The Michels family is by all means an average middle-class family with a working debt to income ratio that is not substantially weighed in one direction or the other in terms of the amount of income earned each month contrasted by the amount of outgoing debt each month. In consideration of their current financial standing, the size and necessity consumption by their family of three, and future regard for their young son, Pierre; the Michel’s lifestyle analysis would adequately pre-qualify for consideration toward the incurrence of a full-coverage insurance package based on several differentiating factors. As Jacques is the head of the household, and the current sole-income/wage earner, his life insurance policy would be more suitably allocated:
The chart above depicts the Michel’s financial needs, considering the loss of Jacques’ sole income earnings over the period of their financed mortgage loan – 30 years. The Income replacement reflects Jacques Michel’s current gross income amount calculated over the loan term, but does not account for inflation, income promotion, or any other potentially positive or adverse impact on their financial situation. The amounts are also relatively frugal in terms of allocating necessary funds for their son’s hopeful education, final expenses if deemed the reason for collection, and estimation of value given to assets such as their current automobiles. In total consideration of safe insuring policy, the chart represents a worst case scenario of financial coverage currently necessary to maintain the integrity of the family’s financial stability and overall sustainability. Based on the Michel’s inability to liquidate assets, as they lay mostly in equity; this factor and their risk consideration and the potential for calamity substantiates the following 30 Year Term and Universal Life, Home and Auto Insurance Package. These plans are all subject to circumstantial refinance and appropriated adjustment. As the above chart portrays an overly secure amount, the Michel’s have opted for a policy at approximately 50 percent of their Additional Life Insurance Needed, which equates to about $1.6 million, and further offset by the cost of auto, life and home coverage.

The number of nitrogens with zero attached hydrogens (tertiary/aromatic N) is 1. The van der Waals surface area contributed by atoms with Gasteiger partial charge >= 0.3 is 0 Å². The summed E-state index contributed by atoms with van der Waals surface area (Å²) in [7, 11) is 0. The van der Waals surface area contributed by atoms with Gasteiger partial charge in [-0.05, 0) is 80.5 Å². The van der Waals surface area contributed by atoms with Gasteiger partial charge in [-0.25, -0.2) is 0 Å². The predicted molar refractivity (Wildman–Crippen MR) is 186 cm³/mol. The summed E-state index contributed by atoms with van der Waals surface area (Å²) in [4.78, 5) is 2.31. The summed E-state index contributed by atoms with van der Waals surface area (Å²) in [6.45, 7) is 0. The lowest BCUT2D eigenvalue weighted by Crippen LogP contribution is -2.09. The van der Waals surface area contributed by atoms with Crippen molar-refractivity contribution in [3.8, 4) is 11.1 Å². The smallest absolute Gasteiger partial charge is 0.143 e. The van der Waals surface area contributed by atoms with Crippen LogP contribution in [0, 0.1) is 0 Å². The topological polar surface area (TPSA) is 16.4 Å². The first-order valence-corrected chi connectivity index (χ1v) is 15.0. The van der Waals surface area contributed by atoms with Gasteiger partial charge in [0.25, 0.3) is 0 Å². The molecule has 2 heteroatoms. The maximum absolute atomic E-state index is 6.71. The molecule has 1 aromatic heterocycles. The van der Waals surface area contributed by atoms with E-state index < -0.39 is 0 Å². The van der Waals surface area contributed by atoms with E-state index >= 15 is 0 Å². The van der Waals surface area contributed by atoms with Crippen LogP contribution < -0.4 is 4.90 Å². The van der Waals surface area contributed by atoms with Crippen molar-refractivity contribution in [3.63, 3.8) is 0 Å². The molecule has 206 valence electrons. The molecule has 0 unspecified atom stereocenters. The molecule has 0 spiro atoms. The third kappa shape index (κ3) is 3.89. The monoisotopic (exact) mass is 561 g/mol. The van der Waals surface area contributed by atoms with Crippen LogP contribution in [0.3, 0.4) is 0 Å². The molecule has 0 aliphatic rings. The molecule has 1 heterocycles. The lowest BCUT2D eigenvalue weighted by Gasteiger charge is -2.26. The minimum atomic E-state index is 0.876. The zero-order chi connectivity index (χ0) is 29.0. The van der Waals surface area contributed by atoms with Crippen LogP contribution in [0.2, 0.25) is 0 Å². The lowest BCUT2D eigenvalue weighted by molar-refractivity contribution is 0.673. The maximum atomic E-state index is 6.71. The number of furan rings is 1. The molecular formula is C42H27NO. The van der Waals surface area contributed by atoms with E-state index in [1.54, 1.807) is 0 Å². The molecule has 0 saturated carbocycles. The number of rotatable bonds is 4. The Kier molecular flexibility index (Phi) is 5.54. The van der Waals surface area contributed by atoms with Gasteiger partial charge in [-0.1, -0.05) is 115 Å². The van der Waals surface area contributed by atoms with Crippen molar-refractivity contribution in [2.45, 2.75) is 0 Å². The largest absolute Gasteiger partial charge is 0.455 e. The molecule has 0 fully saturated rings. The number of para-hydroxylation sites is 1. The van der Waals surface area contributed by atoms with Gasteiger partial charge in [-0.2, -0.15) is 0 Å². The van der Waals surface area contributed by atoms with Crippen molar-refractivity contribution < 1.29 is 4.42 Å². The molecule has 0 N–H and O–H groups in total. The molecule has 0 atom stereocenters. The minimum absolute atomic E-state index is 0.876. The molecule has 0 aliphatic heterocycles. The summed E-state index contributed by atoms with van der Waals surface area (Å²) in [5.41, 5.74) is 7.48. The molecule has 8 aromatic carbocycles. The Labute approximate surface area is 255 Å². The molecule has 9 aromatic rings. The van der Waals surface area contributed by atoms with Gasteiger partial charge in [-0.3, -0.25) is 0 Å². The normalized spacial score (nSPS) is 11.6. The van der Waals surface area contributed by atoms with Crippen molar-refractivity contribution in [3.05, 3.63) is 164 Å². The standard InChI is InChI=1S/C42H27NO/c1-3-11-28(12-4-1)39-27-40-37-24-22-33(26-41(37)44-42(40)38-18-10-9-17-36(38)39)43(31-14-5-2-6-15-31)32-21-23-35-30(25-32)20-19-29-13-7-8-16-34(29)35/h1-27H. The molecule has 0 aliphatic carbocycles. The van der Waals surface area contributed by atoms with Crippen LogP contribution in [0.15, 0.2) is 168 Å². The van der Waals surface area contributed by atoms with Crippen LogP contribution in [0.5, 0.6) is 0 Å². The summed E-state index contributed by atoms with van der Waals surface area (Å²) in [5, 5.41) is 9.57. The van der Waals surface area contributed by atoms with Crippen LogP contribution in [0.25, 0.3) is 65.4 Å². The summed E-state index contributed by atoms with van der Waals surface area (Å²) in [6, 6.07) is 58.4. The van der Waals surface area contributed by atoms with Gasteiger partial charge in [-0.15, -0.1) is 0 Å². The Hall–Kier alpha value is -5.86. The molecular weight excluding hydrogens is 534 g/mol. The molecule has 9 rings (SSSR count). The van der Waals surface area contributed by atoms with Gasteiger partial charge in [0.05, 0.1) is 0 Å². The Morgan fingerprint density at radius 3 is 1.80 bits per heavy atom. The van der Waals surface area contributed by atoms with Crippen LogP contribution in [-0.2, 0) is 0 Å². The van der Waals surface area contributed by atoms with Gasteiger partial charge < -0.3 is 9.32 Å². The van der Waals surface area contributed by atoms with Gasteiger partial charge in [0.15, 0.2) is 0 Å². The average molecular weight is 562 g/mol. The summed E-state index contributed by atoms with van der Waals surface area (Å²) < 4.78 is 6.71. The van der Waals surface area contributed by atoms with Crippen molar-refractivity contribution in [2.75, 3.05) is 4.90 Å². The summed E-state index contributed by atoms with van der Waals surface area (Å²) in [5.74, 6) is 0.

The package price presents a significant discount for the Michel’s family in consideration of their overall insurance needs and precautionary regards. The incurrence of this financial obligation should note overly offset their monthly debt to income ratios as to begin declining their current financial situation. Rather, the security provided through the insurance package may prove more settling than the lack thereof.